I’m glad Bernie finally realizes that we need to do more to help the economic recovery, but I still detect muddled thinking.
Bernie goes with the “pox on both your houses” approach to the politics, but it’s just not true that both sides have equally strong arguments about what’s wrong with the economy. Republicans say it’s structural unemployment, policy uncertainty, crowding out, and fear of future tax rates that are holding back recovery. I’d like to challenge Bernie to find any data supporting any of those claims. There just isn’t any.
The Democrats say it’s lack of demand – the dropoff in nominal spending in the economy means businesses aren’t hiring since they don’t have enough customers. You can actually measure that. It’s what businesses are saying is the problem. About 75% of our unemployment problem is cyclical. That means if the government steps in and spends the same amount of money that households and businesses are hoarding, that will soak up most of the unemployment.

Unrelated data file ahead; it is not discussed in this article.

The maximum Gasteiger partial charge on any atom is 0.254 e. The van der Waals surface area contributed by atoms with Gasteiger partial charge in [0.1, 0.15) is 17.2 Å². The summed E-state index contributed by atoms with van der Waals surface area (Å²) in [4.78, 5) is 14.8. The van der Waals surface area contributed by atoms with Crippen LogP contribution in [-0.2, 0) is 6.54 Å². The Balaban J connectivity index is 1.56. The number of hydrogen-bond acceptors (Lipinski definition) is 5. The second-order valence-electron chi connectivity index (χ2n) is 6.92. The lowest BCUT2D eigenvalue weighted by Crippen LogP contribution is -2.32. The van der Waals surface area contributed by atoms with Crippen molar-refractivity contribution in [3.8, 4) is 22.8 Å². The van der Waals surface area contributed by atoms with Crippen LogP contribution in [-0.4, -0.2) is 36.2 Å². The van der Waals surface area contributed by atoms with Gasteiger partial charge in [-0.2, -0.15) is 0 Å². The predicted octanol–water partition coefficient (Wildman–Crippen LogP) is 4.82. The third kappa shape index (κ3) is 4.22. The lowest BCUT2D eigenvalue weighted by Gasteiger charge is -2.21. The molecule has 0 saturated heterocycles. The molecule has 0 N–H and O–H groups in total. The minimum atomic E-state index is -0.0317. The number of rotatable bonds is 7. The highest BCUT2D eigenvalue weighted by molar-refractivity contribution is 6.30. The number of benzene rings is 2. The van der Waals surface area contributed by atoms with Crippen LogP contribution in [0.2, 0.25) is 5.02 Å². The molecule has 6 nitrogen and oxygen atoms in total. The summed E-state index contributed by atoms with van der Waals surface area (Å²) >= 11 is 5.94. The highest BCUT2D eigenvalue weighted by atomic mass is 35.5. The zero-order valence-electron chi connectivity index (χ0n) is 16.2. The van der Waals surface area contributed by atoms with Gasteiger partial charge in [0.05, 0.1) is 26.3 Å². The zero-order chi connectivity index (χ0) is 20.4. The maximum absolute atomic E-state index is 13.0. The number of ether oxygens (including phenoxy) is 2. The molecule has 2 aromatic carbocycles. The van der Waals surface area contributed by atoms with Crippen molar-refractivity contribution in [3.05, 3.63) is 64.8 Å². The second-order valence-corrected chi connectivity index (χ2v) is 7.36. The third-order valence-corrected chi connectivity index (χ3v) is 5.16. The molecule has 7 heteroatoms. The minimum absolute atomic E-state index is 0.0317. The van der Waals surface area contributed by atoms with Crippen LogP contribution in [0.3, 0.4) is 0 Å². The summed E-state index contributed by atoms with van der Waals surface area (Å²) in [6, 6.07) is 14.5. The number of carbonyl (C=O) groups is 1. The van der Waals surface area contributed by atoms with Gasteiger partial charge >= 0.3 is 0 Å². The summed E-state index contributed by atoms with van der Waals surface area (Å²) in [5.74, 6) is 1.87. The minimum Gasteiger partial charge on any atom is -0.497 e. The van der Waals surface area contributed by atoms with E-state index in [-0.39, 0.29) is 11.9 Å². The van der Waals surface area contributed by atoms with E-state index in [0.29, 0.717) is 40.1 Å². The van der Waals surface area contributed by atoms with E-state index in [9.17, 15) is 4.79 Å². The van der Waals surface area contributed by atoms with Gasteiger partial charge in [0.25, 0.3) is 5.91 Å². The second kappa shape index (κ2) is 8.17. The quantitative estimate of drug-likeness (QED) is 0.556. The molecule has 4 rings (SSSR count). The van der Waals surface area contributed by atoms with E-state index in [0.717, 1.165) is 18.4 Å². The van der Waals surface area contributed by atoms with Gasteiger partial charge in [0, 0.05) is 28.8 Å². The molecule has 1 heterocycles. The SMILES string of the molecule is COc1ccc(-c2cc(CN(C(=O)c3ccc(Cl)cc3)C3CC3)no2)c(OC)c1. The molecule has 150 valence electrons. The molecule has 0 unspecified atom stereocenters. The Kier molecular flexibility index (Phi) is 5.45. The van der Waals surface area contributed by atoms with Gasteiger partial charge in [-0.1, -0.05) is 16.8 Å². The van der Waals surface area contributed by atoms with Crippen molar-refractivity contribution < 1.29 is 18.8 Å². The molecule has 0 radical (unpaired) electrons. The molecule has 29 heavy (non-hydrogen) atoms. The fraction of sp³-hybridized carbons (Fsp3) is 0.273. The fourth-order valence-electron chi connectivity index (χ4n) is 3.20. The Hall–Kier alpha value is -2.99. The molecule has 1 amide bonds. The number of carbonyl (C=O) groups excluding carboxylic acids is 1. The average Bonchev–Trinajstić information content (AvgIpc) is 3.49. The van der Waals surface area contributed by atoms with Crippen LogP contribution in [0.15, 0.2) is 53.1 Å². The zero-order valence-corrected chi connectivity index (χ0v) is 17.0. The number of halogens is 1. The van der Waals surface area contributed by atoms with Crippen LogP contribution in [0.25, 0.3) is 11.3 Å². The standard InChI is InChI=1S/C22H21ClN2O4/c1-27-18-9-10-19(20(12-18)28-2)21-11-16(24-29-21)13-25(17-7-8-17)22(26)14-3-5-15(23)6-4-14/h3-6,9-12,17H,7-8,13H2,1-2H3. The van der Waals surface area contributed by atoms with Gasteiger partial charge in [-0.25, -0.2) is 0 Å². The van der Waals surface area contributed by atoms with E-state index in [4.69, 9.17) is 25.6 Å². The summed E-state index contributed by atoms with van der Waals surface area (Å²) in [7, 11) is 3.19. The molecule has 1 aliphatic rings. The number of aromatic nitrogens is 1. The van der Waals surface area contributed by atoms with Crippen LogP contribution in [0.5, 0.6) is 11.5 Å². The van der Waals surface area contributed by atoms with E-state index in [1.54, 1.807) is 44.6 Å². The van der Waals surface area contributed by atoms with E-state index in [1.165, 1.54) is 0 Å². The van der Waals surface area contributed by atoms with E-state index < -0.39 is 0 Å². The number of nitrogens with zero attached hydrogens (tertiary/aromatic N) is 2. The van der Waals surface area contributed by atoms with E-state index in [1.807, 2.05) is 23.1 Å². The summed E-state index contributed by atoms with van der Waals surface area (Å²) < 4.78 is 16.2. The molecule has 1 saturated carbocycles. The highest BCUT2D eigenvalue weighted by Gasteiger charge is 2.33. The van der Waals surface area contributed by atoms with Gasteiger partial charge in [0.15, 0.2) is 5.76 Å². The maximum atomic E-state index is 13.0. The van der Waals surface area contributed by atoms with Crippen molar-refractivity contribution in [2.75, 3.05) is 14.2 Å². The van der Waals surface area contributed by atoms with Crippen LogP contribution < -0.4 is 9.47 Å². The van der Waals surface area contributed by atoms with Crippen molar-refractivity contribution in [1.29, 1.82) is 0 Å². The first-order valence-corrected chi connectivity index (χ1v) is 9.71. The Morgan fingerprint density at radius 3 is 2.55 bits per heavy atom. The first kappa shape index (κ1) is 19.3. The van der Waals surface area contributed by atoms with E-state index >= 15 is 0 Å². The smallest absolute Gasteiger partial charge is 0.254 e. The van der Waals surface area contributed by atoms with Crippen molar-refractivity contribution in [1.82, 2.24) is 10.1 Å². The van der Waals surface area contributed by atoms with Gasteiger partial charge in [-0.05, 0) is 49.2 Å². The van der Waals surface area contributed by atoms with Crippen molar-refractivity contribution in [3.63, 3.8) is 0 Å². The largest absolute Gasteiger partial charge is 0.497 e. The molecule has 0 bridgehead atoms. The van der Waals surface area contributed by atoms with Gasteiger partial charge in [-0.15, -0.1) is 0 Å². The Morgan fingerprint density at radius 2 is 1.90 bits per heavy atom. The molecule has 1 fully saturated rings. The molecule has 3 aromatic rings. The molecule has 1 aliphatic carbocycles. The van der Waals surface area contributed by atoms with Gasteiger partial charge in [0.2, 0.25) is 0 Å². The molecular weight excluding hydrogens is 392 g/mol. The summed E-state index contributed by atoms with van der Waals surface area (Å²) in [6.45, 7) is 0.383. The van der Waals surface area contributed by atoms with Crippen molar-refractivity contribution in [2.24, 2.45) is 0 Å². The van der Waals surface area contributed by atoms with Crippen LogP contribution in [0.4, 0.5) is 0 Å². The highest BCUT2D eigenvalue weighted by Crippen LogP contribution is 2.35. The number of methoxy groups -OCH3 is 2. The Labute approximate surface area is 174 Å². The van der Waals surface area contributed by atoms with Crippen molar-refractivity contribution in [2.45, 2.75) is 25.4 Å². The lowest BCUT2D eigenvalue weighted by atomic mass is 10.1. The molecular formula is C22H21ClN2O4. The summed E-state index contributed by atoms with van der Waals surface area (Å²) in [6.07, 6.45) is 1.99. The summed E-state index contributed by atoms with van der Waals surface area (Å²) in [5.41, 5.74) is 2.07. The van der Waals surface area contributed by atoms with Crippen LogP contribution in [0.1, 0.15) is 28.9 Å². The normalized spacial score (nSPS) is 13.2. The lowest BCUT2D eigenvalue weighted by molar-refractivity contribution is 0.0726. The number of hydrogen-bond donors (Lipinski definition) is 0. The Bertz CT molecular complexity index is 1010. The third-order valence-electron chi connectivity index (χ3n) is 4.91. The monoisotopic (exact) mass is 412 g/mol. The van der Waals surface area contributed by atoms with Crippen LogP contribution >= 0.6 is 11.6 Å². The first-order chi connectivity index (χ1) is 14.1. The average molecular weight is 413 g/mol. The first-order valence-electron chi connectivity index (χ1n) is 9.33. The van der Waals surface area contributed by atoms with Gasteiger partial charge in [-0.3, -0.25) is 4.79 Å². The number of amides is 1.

There’s a paradigm here that I don’t think Bernie’s understanding:
Imagine a line with two opposite poles. On the one side is Expansion and on the other side is Contraction. To create more jobs, policy needs to move toward the expansion side – a larger deficit, more spending and looser money. To get fewer jobs, you move toward contraction – a smaller deficit, less spending and tighter money.
You can’t create jobs by reducing the deficit.
The economic conditions we have now are nothing like the ones we had in the 90s when we had to reduce the deficit to get better interest rates. They are nothing like the stagflation we had in the 70’s.
All the evidence suggests we are much too far toward the Contraction side. State and local budget cuts cancelled out the federal stimulus, and the Fed – even though it’s done a lot – could be doing a lot more. So if Bernie’s worried about a Depression, it’s not good enough to pretend not to know which party is right. He can research this and see who has stronger arguments.